The family of a man who was killed by a falling tree near flushing have paid tribute after the conclusion of an inquest into his death.

Paul John Welch, 53, was killed when a massive oak tree crashed down a steep embankment at Sailor’s Creek in the Fal estuary near Flushing.

Mr Welch was known locally as the owner/skipper of the Lowestoft beam sailing trawler, Keewaydin, built in 1913.

The inquest originally took place last year in July, but was adjourned until November before begin adjourned again until this week (June 7).

Falmouth Packet: Paul WelchPaul Welch

During his findings of fact, Senior Coroner Andrew Cox recorded the cause of death as massive head injuries, explaining: "This death sadly occurred on January 2 2021at Sailor's Creek in Flushing when an over hanging tree feel from a river bank while Mr Welch was walking along a foreshore.

"The land owner was Mr Trefusis and his son, Jan, who were involved in the management of the estate.

"We have heard that, as part of the management of the estate, tree surveys were conducted.

"Mr Trefusis had understood that, when the surveys were undertaken, they included the area around Sailor's Creek.

"That area was unintentionally omitted from the tree survey.

"The omission of the trees around Sailor's Creek was, nevertheless, an unfortunate oversight."

Senior Coroner Andrew Cox also stated that the suggestion that if the trees around Sailor's Creek had been surveyed the incident could have been avoided was "highly unlikely."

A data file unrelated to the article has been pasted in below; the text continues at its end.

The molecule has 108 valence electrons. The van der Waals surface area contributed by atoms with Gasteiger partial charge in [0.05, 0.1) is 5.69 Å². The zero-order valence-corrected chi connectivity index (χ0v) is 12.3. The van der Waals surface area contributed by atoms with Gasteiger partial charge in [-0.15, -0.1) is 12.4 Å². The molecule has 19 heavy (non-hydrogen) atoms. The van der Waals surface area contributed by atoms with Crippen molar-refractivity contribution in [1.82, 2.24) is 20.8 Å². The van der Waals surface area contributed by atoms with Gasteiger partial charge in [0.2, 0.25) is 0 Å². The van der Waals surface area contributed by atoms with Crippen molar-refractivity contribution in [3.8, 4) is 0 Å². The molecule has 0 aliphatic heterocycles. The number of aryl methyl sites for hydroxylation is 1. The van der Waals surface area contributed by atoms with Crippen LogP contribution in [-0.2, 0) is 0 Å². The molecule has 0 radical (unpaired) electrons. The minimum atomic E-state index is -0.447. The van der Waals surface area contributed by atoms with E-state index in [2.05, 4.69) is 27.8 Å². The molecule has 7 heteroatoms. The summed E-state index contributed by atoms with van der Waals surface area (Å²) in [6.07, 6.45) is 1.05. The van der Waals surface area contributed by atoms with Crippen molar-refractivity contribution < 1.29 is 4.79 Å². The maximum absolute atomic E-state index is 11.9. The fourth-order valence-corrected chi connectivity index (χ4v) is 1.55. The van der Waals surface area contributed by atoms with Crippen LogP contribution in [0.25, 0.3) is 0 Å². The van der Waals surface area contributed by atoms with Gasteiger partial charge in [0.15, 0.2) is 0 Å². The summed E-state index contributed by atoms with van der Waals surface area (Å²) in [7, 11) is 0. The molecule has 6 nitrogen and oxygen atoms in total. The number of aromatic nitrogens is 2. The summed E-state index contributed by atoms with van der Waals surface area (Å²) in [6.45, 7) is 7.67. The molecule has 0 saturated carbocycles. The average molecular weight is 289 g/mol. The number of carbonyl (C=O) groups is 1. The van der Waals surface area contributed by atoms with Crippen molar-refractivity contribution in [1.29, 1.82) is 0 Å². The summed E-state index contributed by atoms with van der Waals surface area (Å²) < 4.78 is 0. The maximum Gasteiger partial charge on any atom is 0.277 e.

He continued: "The tree that fell was found to be well.

"The risk it presented was small."

Falmouth Packet: The location of the incident at Sailor's Creek, in Flushing. The location of the incident at Sailor's Creek, in Flushing.


In a statement sent to The Packet and read out during the inquest, Mr Welch's wife, Harriet Thody, said: "Paul's family and the wider community are devastated by Paul's death.

"Paul was a quiet gentle man with a hard working attitude.

"Paul's philosophy was simple.

"He believed in being gentle.

"Gentle on the planet, leaving it better than we found it.

"Grow and be as self-sufficient as possible.

"Paul's death has impacted many people, particularly those who came to him for emotional support.

"He was a man of few careful words, he was an excellent listener.

"He would also be the first person people turned to in a physical, practical way.

"'Can't do' was not an option.

"The boat Keewaydin was an example of that.

Falmouth Packet: The tree fell down the river bank. The tree fell down the river bank.

"I am left as a single mother bringing up a brilliant daughter without the key person in her life.

"I now face this alone.

"It is unbelievably hard when I am also dealing with my own grief.

"My way of moving onwards is to appreciate that we were all lucky to have spent time in his company, he taught us a lot and he is will always be with us."

Claire Glasgow from Fieldfisher law firm supporting Paul's family at the inquest, said: "One of Harriet's hopes following the inquest is that a tragic event like this will never happen again.

"The Coroner heard from those in charge of maintaining the trees on the Trefusis estate, and we will continue to investigate that all the trees were properly managed so that no other family has to go through such heartbreak."